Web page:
It's this that gives us our ability to create very large-scale societies, governed by laws. All such societies have some concept of "right" in general, at least as a codification of the obligations and privileges of different functional groups in societies. The status of an Untouchable in traditional Hinduism, for example, is a matter of right in this sense, as are the duties of a king to his barons, etc. This is not primarily a means for the stronger to diminish the rights of the weaker, although sanctified oppression is a frequent outcome, it is simply necessary in general if human beings are going to have permanent social structures larger than the band. Even to organize large-scale forces of social predation, a principle stronger than mere personal submission to a more dominant individual has to be invoked.

    The development of this basic "faculty" of rights throughout history has led to an economic circumstance in which society as a whole has found it profitable to develop the concept of individual rights. After that, the more strictly citizens are defined as a) rightful holders of property, and b) fungible units of "free" labor, the greater the tendency to universalize and extend the concept of rights.

    Do you really believe that the "rights" of a football team owner stem from his being a bigger bully than the football players? No, he can only operate in a context where his "rights" are acknowledged to be stronger than the "rights" of the he-men who kneel so submissively before him.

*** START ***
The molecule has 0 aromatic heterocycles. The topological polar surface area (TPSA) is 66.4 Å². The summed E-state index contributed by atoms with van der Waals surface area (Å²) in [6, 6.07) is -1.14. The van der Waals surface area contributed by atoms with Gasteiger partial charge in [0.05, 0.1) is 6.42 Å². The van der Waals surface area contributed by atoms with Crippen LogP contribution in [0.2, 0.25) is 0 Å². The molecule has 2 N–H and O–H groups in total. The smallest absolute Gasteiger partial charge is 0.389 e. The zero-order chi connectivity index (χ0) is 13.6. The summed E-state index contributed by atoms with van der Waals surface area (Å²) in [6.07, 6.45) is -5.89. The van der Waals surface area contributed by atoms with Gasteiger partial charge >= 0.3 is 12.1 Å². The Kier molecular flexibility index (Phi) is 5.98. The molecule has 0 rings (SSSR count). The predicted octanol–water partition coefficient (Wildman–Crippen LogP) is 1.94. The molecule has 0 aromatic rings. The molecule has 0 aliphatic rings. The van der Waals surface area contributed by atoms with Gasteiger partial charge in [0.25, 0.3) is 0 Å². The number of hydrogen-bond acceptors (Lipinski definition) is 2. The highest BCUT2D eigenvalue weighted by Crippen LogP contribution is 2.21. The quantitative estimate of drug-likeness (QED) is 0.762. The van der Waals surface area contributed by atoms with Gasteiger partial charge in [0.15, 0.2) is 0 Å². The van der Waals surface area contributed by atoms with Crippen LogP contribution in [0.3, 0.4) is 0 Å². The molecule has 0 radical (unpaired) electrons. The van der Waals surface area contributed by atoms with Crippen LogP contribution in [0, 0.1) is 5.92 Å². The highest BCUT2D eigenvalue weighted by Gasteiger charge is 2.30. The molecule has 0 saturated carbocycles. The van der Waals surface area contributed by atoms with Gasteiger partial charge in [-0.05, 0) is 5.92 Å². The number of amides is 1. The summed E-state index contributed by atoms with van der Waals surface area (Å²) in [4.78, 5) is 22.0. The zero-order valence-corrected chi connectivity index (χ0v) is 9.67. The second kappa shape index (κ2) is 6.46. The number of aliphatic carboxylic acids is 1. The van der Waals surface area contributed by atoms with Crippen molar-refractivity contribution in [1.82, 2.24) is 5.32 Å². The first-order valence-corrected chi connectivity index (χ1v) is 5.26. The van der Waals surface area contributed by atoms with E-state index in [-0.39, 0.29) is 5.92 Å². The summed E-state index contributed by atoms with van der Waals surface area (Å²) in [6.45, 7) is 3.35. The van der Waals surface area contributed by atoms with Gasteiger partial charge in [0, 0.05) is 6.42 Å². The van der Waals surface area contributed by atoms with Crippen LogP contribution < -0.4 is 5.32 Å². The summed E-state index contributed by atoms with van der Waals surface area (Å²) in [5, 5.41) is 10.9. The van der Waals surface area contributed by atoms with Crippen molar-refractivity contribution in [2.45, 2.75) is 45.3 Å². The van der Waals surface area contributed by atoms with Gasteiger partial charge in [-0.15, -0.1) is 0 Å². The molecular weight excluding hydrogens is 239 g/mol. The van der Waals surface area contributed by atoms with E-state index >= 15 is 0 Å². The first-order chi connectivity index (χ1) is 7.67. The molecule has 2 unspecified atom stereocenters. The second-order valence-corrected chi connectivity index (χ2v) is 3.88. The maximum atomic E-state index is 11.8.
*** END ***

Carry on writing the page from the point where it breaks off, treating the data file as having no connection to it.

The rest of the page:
We live like this and so we are constantly tinkering with, and trying to rationalize, our concepts and systems of rights.

  • Sam Grove||

    There are no constitutionally granted rights, only constitutional restrictions on governments ability to infringe rights.

  • ||

    Exactly. The Constitution simply defines and sets limits to the few things government is allowed to do.

  • Chony||

    But heathcare is a right...

  • ||

    Which, of course, is one of those things that have effed up constitutional jurisprudence. Conflating rights with things we'd like to have.

  • ||

    . . .given to us.

  • ||

    Yeah, but if someone sees it in the 9th and 10th Amendments, who are we and Damon Root to complain?

  • robc||

    The word "granted" never appeared in my posts.

    Constitutional rights are still granted by God, they are just mentioned in the Con.

  • ||

    Bullshit. God is silent.

    Or he/it/she is fickle - see prohibition and its appeal.

  • ||

    "Constitutional rights are still granted by God"

    Oh boy...

  • ||

    Then why is it called the Bill of Rights?

  • ||

    Because it's a piece of paper with a list of rights on it. DER. Just because they got written down by the authors of the Constitution, doesn't mean that they were invented or granted by the authors or by the government.

  • The Libertarian Guy||

    Meh, that pesky Tenth can go... who needs it? We should just let the Pod People work their juju.

  • Fluffy||

    If Stevens really thinks that the limits on the notion of what a corporation could do in the 1780's are relevant here, I would like him to tell me why those limits couldn't also be applied to the New York Times.

  • ||

    So does this basically wrap it up for McCain-Feingold? Is there anything left of that statute now?

    -jcr

  • Sudden||

    Just the soft money limits remain.

  • ||

    And the disclosure and disclaimer requirements.

  • smartass sob||

    ... in splendid isolation from the text of the First Amendment.

    I love the man's turn of phrase.

  • ||

    And a good Warren Zevon reference to.

  • juris_imprudent||

    Zevon channeling Queen Victoria no less.

  • Lazy Jack||